Or when we speak about the Sambogakaya, the bliss body of the Buddha, which is part of bringing this dharma into the world. At this moment, Buddha realizes that pleasure is not something to be feared or avoided, the way he did during the six years of asceticism, but something quite valuable.
In his teachings, Buddha brings pleasure to light and speaks of how it needs to be cultivated, how pleasure needs to suffuse your being, drench every cell of your body and mind as you deepen your appreciation of the seated practice. There is a basic pleasure in being intimate with yourself and with all things. Equanimity, acceptance, the bright spacious nature of mind is pleasurable— but not pleasurable in the way that we normally think of it.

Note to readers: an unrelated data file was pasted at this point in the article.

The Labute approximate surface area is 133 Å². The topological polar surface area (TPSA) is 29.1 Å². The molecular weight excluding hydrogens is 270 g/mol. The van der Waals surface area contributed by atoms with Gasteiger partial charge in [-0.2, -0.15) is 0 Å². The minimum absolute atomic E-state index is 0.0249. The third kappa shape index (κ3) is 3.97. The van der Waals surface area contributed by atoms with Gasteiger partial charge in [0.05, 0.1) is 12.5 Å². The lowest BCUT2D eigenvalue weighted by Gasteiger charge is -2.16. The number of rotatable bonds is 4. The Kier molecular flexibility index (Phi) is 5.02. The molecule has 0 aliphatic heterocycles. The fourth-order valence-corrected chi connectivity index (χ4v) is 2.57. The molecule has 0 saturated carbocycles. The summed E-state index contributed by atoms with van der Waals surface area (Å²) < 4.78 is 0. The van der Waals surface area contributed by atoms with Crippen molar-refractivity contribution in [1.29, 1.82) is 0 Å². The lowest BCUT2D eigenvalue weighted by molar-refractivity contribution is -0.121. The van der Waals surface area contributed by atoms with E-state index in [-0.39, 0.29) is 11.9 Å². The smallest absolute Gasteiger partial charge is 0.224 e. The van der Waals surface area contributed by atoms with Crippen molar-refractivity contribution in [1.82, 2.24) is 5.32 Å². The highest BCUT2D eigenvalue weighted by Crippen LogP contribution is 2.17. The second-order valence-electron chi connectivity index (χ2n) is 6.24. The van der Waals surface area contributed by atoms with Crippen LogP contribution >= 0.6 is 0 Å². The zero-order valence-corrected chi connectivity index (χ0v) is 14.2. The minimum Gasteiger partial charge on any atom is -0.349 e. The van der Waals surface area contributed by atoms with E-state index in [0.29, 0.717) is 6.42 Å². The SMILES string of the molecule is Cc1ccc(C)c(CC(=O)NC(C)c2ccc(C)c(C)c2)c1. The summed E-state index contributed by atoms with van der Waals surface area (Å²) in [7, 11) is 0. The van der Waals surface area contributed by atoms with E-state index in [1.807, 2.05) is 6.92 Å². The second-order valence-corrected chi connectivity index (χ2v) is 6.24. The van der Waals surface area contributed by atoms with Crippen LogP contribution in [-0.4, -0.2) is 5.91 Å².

Buddha’s childhood memory brings up a tremendously important question about where our capacity to see clearly arises from. To be genuine and effective, does it need to arise from a place of contentment? Insight cannot be an attack to gain some territory; it can’t be a justification, nor an apology, nor something that completes what is already completed and fulfilled. Buddha remembers a state that was somehow intrinsically his right from the beginning. He remembers a peace and pleasure that came, not from striving for something, but from a natural way of being in the world.